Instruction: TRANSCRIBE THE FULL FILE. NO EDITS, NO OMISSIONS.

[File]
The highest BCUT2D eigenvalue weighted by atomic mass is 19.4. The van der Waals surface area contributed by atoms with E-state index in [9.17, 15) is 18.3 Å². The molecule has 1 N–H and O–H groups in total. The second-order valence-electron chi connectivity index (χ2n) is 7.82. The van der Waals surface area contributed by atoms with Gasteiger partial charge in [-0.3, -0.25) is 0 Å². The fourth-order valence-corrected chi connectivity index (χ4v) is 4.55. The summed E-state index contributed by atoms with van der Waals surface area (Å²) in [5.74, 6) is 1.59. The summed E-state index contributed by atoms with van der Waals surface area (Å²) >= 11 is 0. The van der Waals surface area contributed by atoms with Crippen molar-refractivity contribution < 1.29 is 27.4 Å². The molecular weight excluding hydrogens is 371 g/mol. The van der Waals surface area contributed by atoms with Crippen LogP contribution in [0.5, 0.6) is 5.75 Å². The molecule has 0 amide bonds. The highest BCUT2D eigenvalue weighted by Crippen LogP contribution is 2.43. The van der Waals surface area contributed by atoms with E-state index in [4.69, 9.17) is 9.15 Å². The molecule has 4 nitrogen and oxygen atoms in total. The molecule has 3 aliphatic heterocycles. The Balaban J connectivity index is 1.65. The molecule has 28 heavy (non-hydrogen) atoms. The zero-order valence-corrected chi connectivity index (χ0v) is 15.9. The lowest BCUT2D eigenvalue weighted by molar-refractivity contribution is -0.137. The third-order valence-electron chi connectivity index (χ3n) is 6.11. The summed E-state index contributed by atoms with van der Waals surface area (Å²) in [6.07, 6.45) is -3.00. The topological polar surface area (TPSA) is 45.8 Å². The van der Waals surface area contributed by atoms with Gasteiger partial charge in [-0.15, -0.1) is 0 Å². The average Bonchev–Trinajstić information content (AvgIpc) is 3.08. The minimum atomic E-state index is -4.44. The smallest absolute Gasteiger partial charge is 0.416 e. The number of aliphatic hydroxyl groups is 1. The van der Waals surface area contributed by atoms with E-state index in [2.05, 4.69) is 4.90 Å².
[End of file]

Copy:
The highest BCUT2D eigenvalue weighted by atomic mass is 19.4. The van der Waals surface area contributed by atoms with E-state index in [9.17, 15) is 18.3 Å². The molecule has 1 N–H and O–H groups in total. The second-order valence-electron chi connectivity index (χ2n) is 7.82. The van der Waals surface area contributed by atoms with Gasteiger partial charge in [-0.3, -0.25) is 0 Å². The fourth-order valence-corrected chi connectivity index (χ4v) is 4.55. The summed E-state index contributed by atoms with van der Waals surface area (Å²) in [5.74, 6) is 1.59. The summed E-state index contributed by atoms with van der Waals surface area (Å²) >= 11 is 0. The van der Waals surface area contributed by atoms with Crippen molar-refractivity contribution < 1.29 is 27.4 Å². The molecular weight excluding hydrogens is 371 g/mol. The van der Waals surface area contributed by atoms with Crippen LogP contribution in [0.5, 0.6) is 5.75 Å². The molecule has 0 amide bonds. The highest BCUT2D eigenvalue weighted by Crippen LogP contribution is 2.43. The van der Waals surface area contributed by atoms with E-state index in [4.69, 9.17) is 9.15 Å². The molecule has 4 nitrogen and oxygen atoms in total. The molecule has 3 aliphatic heterocycles. The Balaban J connectivity index is 1.65. The molecule has 28 heavy (non-hydrogen) atoms. The zero-order valence-corrected chi connectivity index (χ0v) is 15.9. The lowest BCUT2D eigenvalue weighted by molar-refractivity contribution is -0.137. The third-order valence-electron chi connectivity index (χ3n) is 6.11. The summed E-state index contributed by atoms with van der Waals surface area (Å²) in [6.07, 6.45) is -3.00. The topological polar surface area (TPSA) is 45.8 Å². The van der Waals surface area contributed by atoms with Gasteiger partial charge in [-0.15, -0.1) is 0 Å². The average Bonchev–Trinajstić information content (AvgIpc) is 3.08. The minimum atomic E-state index is -4.44. The smallest absolute Gasteiger partial charge is 0.416 e. The number of aliphatic hydroxyl groups is 1. The van der Waals surface area contributed by atoms with E-state index in [2.05, 4.69) is 4.90 Å².